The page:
Head to the Network setup menu and you can connect to your internet router. Entering your password involves moving along the alphabet at the bottom of the screen, which is a tad long-winded but easier than I expected.
The unit responds instantly to remote commands and searches through large music libraries and radio station lists. You can jump from page to page rapidly using the left and right keys, or use the up/down buttons to move one by one.
The only problem I had while using the TX-8150 concerns its Wi-Fi connection. The connection with my NAS drive would suddenly drop out and it wouldn’t recognise any songs, despite being located just yards from the router. Momentary drop-outs were also a common occurrence, something I don’t experience with my other streamers. My advice would be to use a wired Ethernet connection where possible.
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Of course, a good spec and abundant features count for nothing if sound quality isn’t up to scratch. Thankfully, the TX-8150 has that side sewn up. This comes as no surprise given the excellent performance we heard from last year’s budget A-9010, but at this higher price Onkyo kicks things up a notch.
Starting with the satin soul of "Green Aphrodisiac" by Corinne Bailey Rae, the Onkyo handles the track in a clean and engaging manner; the clarity and openness is astonishing. The song kicks off with a Rhodes keyboard part that sounds warm and sumptuous, and when Rae’s delicate voice arrives, it’s clear and detailed.
When the bass-driven chorus comes in, the arrangement grows in complexity, but the Onkyo maintains a sense of space and separation between instruments – without shifting focus from Rae’s elegant voice.
It handles the drums in "Evolution" by Shola Adisa-Farrar and Florian Pellissier Quintet with power and agility, fusing them tightly with the rich piano chords. The shuffling hi-hats and intermittent flute licks have an airy quality.
This organisation and transparency is typical of the Onkyo’s performance overall. It’s a highly enjoyable presentation; crisp, full-bodied and rhythmically agile.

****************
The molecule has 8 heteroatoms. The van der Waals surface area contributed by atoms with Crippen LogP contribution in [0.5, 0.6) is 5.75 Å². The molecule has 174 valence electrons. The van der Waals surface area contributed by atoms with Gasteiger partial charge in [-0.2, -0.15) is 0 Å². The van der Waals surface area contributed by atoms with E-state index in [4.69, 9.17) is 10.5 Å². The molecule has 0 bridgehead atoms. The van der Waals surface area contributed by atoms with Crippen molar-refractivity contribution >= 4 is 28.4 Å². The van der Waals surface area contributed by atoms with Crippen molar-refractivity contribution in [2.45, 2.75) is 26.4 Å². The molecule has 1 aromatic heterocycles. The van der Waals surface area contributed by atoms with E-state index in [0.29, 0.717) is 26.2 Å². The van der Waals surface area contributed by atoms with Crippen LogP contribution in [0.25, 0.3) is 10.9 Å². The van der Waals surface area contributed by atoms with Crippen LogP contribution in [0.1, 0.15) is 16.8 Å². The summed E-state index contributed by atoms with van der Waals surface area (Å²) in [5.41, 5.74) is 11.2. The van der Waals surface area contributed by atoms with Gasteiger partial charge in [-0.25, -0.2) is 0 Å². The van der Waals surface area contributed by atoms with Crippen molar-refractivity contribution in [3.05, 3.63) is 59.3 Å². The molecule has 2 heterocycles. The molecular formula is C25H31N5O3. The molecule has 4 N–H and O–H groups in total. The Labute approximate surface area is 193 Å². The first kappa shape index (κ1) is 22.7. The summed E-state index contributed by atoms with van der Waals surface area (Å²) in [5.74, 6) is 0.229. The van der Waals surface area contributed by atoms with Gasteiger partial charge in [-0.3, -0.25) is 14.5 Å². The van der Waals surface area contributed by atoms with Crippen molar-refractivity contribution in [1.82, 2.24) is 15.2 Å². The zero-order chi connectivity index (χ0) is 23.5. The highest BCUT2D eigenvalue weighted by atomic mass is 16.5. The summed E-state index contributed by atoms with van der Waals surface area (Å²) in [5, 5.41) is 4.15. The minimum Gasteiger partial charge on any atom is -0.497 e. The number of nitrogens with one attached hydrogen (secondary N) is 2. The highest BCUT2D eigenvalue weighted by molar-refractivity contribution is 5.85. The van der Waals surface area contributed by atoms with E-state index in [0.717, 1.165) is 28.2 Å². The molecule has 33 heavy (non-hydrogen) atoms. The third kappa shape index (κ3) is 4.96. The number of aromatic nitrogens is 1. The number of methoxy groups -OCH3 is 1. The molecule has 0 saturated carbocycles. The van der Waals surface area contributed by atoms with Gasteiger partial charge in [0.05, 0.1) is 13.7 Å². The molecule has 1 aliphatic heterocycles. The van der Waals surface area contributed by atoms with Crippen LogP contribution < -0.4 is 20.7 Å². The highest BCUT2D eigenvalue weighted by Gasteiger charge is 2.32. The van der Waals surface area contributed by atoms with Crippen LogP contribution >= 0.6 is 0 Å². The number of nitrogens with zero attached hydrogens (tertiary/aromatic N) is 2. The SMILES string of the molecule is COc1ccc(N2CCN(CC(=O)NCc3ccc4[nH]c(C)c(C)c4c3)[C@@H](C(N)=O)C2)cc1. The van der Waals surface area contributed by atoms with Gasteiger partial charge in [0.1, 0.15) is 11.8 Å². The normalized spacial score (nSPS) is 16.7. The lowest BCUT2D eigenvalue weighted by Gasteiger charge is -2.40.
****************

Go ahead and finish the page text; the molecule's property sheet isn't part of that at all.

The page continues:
High-resolution FLAC and DSD files obviously show off the TX-8150 at its best – the Onkyo does an exemplary job of bringing to light the extra polish and texture afforded by those higher sample rates.
But its true talent is its ability to make anything you play sound great, be it CD, USB stick or Bluetooth. At lower resolutions, the Onkyo retains an impressive sense of clarity, dynamism and sonic candour, making this a solid proposition for casual listeners and audiophiles alike.
It isn't a small sound either; there’s plenty of juice in the tank when it matters. Big energetic tunes have plenty of punch and scale, with tightly controlled bass and decent attack.
Case in point: "Working Day and Night" by Michael Jackson. This infectious toe-tapper is invigorated by biting snare slaps and precise, polished brass lines that cut through the busy disco arrangement. If you want to give it some welly, no problem – the Onkyo handles loud volumes effortlessly, without any sign of hardness or flab.
In fact, there aren’t any glaring flaws in the Onkyo’s performance – it’s just a talented, versatile amp that will make your music shine.
The TX-8150’s lengthy feature list, easy operation and stunning sound quality make it a superb proposition at this price. The pedestrian design and wobbly Wi-Fi streaming take the shine off slightly, but there’s no arguing with the Onkyo’s polished, engaging musical performance.
Onkyo’s versatile network receiver will bring a smile to your face with its sweet sonic performance and generous functionality.